Lana Del Rey hasn’t exactly receded from public view in the decade since she broke onto the scene with ‘Video Games’ – she can still gain wall-to-wall tabloid coverage and social media virality with just a single statement or tweet. However it’s fair to say – musically, at least – that much of her later career has existed in the shadow of ‘Born To Die’; which remains only the second ever album by a woman to spend over 400 weeks on the Billboard 200 chart. Even her acclaimed magnum opus ‘Norman F*cking Rockwell’ – an instant classic that solidified her as a truly once-in-a-generation talent – was charting below the then 7-year-old ‘Born To Die’ within 3 months of it’s release.
Post-‘Rockwell’, this is a situation Lana seems happier than ever to be in; ‘Blue Banisters’ first three singles were released all at once with little pomp and circumstance; each accompanied by a cover designed by Lana herself, seemingly on the popular photo-editing app PicsArt. More so than ever, Lana’s latest album feels very much like one for-the-fans. Appropriately, this collection of new material and reworked previously unreleased material (dating back as far as 2013) showcases the very essence of Del Rey; her music scaled down to it’s core foundations; her usual cinematic ambitions replaced by a quiet self-assurance.
For her eighth studio album, Del Rey has done away with previous collaborator Jack Antonoff; who helped create her 2019 magnum opus, but who – some complained – had made her work (particularly ‘Chemtrails’) overly polished and straight laced. Now everyone from Grammys-mainstay Rick Nowels (Dua Lipa, Adele, FKA Twigs) to long time Kanye West producer Mike Dean (West, Drake, The Weeknd) have taken the reigns over production. Occasionally, this leads to a sound sure to win back old-Lana fans (the trip-hop-meets-mariachi interlude ‘The Trio’, the sampling of 2012’s ‘American’ on ‘If You Lie Down With Me’). But for the most part, these songs lean heavily on the understated, timeless arrangements of ‘Chemtrails’. Though, there is a transcendence and tenderness to the best songs here (‘If You Lie Down With Me’, ‘Arcadia’) that has been missing from her work for some time.
Like she did on ‘Chemtrails’, Del Rey explores country and Americana music; this time, however, it’s not confined to one song, instead, the influence is infused more subtly across the track list. This move should be less shocking than it is, considering how Del Rey’s writing has always shared significant overlap with country music (reverence for a by-gone era, religious referentialism, Tammy Wynette levels of loyalty to men). Del Rey hasn’t fully found her footing in this arena, but her exploration of it, nonetheless, offers an exciting glimpse at a possible new direction for a star who has proven herself a master of reinvention.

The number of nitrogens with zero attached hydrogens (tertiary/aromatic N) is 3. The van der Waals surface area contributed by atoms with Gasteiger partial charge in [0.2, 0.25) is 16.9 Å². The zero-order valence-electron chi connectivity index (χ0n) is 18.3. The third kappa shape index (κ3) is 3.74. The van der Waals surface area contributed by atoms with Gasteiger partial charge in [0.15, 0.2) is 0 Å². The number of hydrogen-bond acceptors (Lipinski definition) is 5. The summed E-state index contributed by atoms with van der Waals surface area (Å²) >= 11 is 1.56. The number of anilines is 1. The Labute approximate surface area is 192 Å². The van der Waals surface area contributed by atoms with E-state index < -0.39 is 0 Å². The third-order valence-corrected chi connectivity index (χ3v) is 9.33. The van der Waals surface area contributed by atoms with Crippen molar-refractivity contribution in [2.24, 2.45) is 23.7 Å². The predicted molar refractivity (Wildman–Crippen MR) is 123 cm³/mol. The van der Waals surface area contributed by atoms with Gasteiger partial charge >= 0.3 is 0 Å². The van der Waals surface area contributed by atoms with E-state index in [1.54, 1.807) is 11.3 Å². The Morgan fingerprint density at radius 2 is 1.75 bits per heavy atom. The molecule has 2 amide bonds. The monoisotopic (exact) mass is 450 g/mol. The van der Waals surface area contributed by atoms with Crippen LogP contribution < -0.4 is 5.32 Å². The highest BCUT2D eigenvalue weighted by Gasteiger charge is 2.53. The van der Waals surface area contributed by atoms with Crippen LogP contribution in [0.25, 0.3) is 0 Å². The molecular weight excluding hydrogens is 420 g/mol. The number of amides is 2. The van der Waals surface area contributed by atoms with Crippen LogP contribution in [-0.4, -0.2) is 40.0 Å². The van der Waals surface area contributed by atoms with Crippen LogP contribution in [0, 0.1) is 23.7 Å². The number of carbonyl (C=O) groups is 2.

Perhaps what’s most noteworthy about ‘Blue Banisters’, however, is it’s staggering honesty. Del Rey has long fought back against critics who doubted her sincerity and deemed her persona a ‘character’. But, there’s no denying that early-Lana’s evocation of femme-fatales and almost comically awful men made it hard to decipher the fact from the fiction. Historically, Del Rey’s music is usually focused on the present moment; whether she’s reflecting in real time on the state of the world in ‘The Greatest’, or capturing the final moments, as they happen, of two lovers doomed Bonnie and Clyde style on ‘Born To Die’.
Here, however she excavates her formative years; “Here’s the deal” she tells us on ‘Wildflower Wildfire’, before giving way to a crushing quartet of lines:
“My father never stepped in when his wife would rage at me
So I ended up awkward but sweet
Later then hospitals, stand still on my feet
Comfortably numb, but with lithium came poetry”
When Del Rey teased a new album just one day after ‘Chemtrail’s release she said it would “challenge” those who had criticised her in the wake of a series of social media controversies. “I want revenge” she declared on her Instagram story. Her rhetoric led some to theorise that ‘Blue Banisters’ – then tentatively titled ‘Rock Candy Sweet’, and with a slightly different track-list – would be her version of Taylor Swift’s ‘Reputation’; a cocky rebuttal to critics where she transforms into an antihero. Instead, what we’ve gotten is something far more rewarding; with Del Rey rebutting the critics simply by ignoring them; focusing, instead, on telling listeners the ‘real’ story; one that proves to be far more compelling than that the critics have tried to tar her with over the years.
Lana’s music, however, would lose one of it’s most interesting tenants if it were to lose it’s sense of mystery, and Lana fights to keep this alive here. She’s still “wild”, fucking crazy” and a “bad girl” she assures us. On Miles Kane assist ‘Dealer’ – first teased in 2020 as her first song where “I’m just screaming my head off” – we’re warned allusively not to “find me through my dealer”, before Del Rey shouts, exasperated, “I don’t wanna live / I don’t wanna give you nothing”. It proves her capable of walking the very thin tight rope between enigma and open-book; and her ability to do so speaks to the feverish response she evokes from so many.
While ‘Blue Banisters’ maybe more subdued than most of her catalogue, it’s quietly impressive; pulling off multiple balancing acts simultaneously and featuring some of the sharpest, most introspective song-writing of her career. With an unrivalled cult following and an undisputed classic under her belt, Lana sounds less restless than usual. Ironically, it is with nothing left to prove that she proves the most.
Best Tracks: ‘Text Book’, ‘If You Lie Down With Me’, ‘Dealer’, ‘Thunder’
Worst Track: ‘Wildflower Wildfire’